Lewis Howes: So tell that story. Yeah! You’ve had incredible success over the last decade, plus two years, what’s been the biggest challenge, once you kind of hit critical mass, and it started building this momentum and started getting all this tension, and Will Smith’s doing videos, and celebrities, and everybody who’s getting involved?
What’s been the biggest challenge since you kind of hit that growth spurt? Which is probably around year four, five, or six, it really started to kind of grow.
Scott Harrison: Yeah, I write about this in the book, but I burned out. I burned out in year nine.
Lewis Howes: Three years ago.
Scott Harrison: Three years ago.
Lewis Howes: Burned out, just like, doing the same thing?
Scott Harrison: I was ready to give the keys to somebody else.
Lewis Howes: Yeah, how do you stay inspired?
Scott Harrison: Yeah, well, what’s funny, Lewis, is that everybody was saying, they started warning me of burnout in year three. They’re like, “Nobody can work 80-hour weeks,” and, at the beginning, you know, I was single, we were all. It was a start-up, you fight for your life.
I’m not advocating 80-hour weeks. I mean, I probably work 50, now, and I’ve got young kids, and it’s a very, very different flow. But in the beginning it was all seven days a week, you’re working all the time, you’re birthing this thing, you’re fighting for oxygen. I was just flying around like a maniac. I mean, it’s 96 flights in coach.
Lewis Howes: In coach, yeah!
Scott Harrison: Dude, we’ve never bought a business class ticket in twelve years, for myself or any other executive. We have never used donor money, and you could argue…
Lewis Howes: What if a company wants to fly you out to speak?
Scott Harrison: Oh, Google’s flying me to London this week. Absolutely, I’ll take it! And I’ll take the free upgrades from Delta, but a lot of it was just really brutal. I mean, doing fourteen hour flights to Ethiopia, and then internal flights.
So, I was going really hard, people started to worry about me, and I’m like, “Still here!” Year five, year six, “Haven’t burned out!” Year seven, “Haven’t burned out!” And what happened is, we had eight years of consecutive growth. So the line was just up and to the right.
Lewis Howes: So it’s exciting!
Scott Harrison: Yeah, like, “Two, six, nine!” and, “Thirteen, twenty-six, thirty-three, thirty-five, forty-five!” It was just growth like crazy! And what was cool was, at this time of growth, charitable giving was negative. So, giving, in America, was actually declining.
I remember there was a three-year period where we were up 490% and giving was negative 8%. Negative 8! So we were, like, “We’re crushing it!” The value of the 100% model is working, transparency is working, charity in a digital age.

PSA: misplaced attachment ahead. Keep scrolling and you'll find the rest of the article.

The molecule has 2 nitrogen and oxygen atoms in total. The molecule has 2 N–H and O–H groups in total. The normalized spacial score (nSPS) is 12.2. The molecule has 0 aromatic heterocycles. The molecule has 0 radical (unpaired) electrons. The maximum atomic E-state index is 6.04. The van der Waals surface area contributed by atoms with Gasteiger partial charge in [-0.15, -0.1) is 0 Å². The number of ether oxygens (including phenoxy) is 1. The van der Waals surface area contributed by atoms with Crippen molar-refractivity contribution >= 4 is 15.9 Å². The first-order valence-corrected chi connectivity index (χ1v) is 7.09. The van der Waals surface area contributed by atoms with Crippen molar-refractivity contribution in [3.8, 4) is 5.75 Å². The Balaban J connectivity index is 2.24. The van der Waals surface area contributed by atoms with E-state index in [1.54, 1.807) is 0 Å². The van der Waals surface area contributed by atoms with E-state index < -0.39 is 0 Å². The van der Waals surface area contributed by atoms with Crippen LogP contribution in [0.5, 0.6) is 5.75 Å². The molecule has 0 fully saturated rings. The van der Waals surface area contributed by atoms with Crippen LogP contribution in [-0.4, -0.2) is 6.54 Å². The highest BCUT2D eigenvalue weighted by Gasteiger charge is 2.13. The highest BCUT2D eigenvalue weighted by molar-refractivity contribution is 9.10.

I mean, we were the first charity to get a million Twitter followers, and the first charity to use Instagram. It felt really good. We were getting people clean water, we had a year when we got 1 million people clean water in a single year, and it just felt awesome!
Our ninth year, we have our first down year.
Lewis Howes: By how much?
Scott Harrison: 25%
Lewis Howes: So you were at?
Scott Harrison: We were, like, 45 to 36.
Lewis Howes: 36 million in donations.
Scott Harrison: And what happened was, in our $45 million dollar year, there were two huge gifts. One for 5 million from a company and one for 3 million, on the water side. For stock market and business reasons, both of them paused the second year.
Interestingly, both of them have been back for a million since, but we had a year where it was, “Okay, you know, our stock, our company…” The one donor’s stock was down 40% or something, and they just said, “We love you. We’re going to pause.”
So, we couldn’t replace those.
Lewis Howes: That, 8 million.
Scott Harrison: That 8 million. And then we basically ended there, down 8,5 or so. So I’m like, “I have failed.” We gave 800,00 people clean water that year. So imaging going from all you know is growth, and growth is not money for me; it’s not the bigger house, it’s not the nice third car or the vacation; growth means human beings are not dying.
So, growth is always good when there are other people on the line. So I actually felt like I had let down 200,000 people, personally. As the leader. I start calling my board and said, “Time for a CEO. Time for a professional CEO. I’ll stay with the organisation, I’ll fundraise, I’ll speak, but let’s find a real leader, who can take this to the next level.”
And it’s funny, because I tried to do this in cue format. So many unwise things I’ve done over the years, but, I try and do this in cue form, the down year. It was like, okay, I saw the writing on the wall, there was nothing we could do to save this.